HC Deb 16 June 1997 vol 296 cc18-20
37. Mr. Mackinlay

To ask the hon. Member for Middlesbrough, representing the Church Commissioners, if the Church Commissioners will review their relationship with, and accountability to, Parliament. [2033]

Mr. Stuart Bell

I am grateful to my hon. Friend for his question. We should certainly wish to review the role of Parliament in relation to the Church and we should wish to begin with the Question Time which we have available by leave of the Speaker and the leadership of the House. Obviously, it is not enough to have a five-minute question spot in order to deal with all questions regarding the Church.

Mr. Mackinlay

With the greatest respect to the Church of England and the commissioners, may I invite my hon. Friend to consider that, in a modern democratic Parliament containing—at the very most—a minority of Members who are communicants of the Church of England, it is not sensible or right to have a parliamentary Question Time for this function? Even while the Church remains established, should not the commissioners come to Parliament and have their powers and jurisdiction repatriated to them so that they can make their own statutes? It is not the function of a modern Parliament to have questions answered relating to just one denomination: it is time for a review.

Mr. Bell

My hon. Friend is making the case for a disestablished Church. That is not a matter for the commissioners. We in this Parliament have to ensure that there is no disestablishment by stealth or by disorganisation. At the moment, Church and Parliament are as one; it would be for others to open any debate on the subject of establishment.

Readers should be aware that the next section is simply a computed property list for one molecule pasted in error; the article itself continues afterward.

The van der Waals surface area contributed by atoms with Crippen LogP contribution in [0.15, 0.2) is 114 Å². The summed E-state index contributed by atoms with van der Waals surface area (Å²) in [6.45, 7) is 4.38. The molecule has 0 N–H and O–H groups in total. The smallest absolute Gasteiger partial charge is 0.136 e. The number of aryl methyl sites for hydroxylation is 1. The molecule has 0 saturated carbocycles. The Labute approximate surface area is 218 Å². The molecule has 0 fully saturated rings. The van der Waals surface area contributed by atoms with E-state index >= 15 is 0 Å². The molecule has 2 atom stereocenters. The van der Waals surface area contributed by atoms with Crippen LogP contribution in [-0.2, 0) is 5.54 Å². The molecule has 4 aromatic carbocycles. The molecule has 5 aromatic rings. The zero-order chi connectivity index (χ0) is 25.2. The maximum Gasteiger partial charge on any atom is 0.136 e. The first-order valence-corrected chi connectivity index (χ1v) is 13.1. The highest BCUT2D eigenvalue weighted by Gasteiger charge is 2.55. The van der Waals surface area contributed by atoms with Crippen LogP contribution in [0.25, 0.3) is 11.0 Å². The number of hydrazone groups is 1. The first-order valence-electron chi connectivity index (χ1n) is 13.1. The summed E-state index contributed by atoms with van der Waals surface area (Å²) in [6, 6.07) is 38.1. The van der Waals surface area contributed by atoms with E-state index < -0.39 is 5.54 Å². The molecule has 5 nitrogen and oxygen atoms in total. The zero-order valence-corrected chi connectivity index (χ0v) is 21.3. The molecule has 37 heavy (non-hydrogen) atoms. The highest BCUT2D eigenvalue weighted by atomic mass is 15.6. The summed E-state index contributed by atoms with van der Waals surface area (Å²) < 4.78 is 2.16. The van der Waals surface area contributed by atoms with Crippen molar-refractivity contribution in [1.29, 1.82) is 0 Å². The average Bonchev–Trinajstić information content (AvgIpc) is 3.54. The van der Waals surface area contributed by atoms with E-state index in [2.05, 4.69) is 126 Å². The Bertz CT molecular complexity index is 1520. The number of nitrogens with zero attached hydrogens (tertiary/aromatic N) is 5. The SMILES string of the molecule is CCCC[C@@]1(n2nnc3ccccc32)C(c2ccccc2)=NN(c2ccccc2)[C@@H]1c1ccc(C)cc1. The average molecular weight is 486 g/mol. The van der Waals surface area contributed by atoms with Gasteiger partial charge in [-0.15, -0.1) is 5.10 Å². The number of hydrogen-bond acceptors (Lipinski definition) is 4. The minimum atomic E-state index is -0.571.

Mr. Peter Bottomley

I am reminded by a colleague that, when the Welsh Church was disestablished, the money went not to the Church but to the universities. I, too, welcome the hon. Gentleman to his responsibilities. We are grateful to the commissioners for coming to Parliament and talking to the Ecclesiastical Committee. It has proved an advance that the early stages of Church legislation should be considered by Synod rather than going through all stages in this House.

Perhaps we might have a day's debate in a year or two on general Church issues, when the sort of point made by the hon. Member for Thurrock (Mr. Mackinlay) could be aired. We need to consider not only legislation but a wider review of the work of the Church—which has more to do with Bible than balance sheets.

Mr. Bell

I am grateful for the hon. Gentleman's comments. The distinction between Bible and balance sheet was no doubt clear in the minds of those who wished for my appointment. I am grateful to the hon. Gentleman for reminding us that Lloyd George disestablished the Church in Wales. Once it was disestablished, he forgot about it and went on to higher things.

I hope, during the years leading up to the millennium, for greater Church participation in this Parliament. After all, the millennium is the 2000th anniversary of the birth of Jesus Christ.